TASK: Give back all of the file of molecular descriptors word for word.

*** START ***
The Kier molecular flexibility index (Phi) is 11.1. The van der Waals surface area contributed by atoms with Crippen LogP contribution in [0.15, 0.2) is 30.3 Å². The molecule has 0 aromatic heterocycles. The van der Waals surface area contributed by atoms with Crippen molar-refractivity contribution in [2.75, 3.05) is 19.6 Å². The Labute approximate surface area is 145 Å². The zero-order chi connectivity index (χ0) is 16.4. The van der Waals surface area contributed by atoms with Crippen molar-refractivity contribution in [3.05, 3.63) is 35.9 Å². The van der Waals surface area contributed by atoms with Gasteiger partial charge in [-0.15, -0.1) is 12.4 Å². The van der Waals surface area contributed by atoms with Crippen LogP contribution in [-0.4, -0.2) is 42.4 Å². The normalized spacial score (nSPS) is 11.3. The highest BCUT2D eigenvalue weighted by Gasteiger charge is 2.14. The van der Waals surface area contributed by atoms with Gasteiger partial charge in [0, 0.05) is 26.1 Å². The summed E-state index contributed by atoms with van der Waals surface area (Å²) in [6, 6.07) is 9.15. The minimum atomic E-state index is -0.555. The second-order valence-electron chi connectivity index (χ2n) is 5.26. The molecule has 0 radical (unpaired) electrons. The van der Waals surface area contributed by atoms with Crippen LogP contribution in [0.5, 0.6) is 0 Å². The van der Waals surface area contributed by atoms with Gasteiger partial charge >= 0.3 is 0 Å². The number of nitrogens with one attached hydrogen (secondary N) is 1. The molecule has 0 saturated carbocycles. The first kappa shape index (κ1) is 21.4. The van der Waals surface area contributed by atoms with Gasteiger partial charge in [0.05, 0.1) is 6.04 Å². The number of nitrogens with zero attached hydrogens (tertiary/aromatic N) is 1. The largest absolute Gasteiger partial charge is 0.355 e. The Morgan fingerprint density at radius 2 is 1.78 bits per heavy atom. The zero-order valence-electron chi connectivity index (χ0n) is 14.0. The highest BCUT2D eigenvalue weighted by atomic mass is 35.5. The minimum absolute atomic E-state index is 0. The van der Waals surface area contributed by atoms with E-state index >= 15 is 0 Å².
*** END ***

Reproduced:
The Kier molecular flexibility index (Phi) is 11.1. The van der Waals surface area contributed by atoms with Crippen LogP contribution in [0.15, 0.2) is 30.3 Å². The molecule has 0 aromatic heterocycles. The van der Waals surface area contributed by atoms with Crippen molar-refractivity contribution in [2.75, 3.05) is 19.6 Å². The Labute approximate surface area is 145 Å². The zero-order chi connectivity index (χ0) is 16.4. The van der Waals surface area contributed by atoms with Crippen molar-refractivity contribution in [3.05, 3.63) is 35.9 Å². The van der Waals surface area contributed by atoms with Gasteiger partial charge in [-0.15, -0.1) is 12.4 Å². The van der Waals surface area contributed by atoms with Crippen LogP contribution in [-0.4, -0.2) is 42.4 Å². The normalized spacial score (nSPS) is 11.3. The highest BCUT2D eigenvalue weighted by Gasteiger charge is 2.14. The van der Waals surface area contributed by atoms with Gasteiger partial charge in [0, 0.05) is 26.1 Å². The summed E-state index contributed by atoms with van der Waals surface area (Å²) in [6, 6.07) is 9.15. The minimum atomic E-state index is -0.555. The second-order valence-electron chi connectivity index (χ2n) is 5.26. The molecule has 0 radical (unpaired) electrons. The van der Waals surface area contributed by atoms with Crippen LogP contribution in [0.5, 0.6) is 0 Å². The van der Waals surface area contributed by atoms with Gasteiger partial charge >= 0.3 is 0 Å². The number of nitrogens with one attached hydrogen (secondary N) is 1. The molecule has 0 saturated carbocycles. The first kappa shape index (κ1) is 21.4. The van der Waals surface area contributed by atoms with Gasteiger partial charge in [0.05, 0.1) is 6.04 Å². The number of nitrogens with zero attached hydrogens (tertiary/aromatic N) is 1. The largest absolute Gasteiger partial charge is 0.355 e. The Morgan fingerprint density at radius 2 is 1.78 bits per heavy atom. The zero-order valence-electron chi connectivity index (χ0n) is 14.0. The highest BCUT2D eigenvalue weighted by atomic mass is 35.5. The minimum absolute atomic E-state index is 0. The van der Waals surface area contributed by atoms with E-state index >= 15 is 0 Å².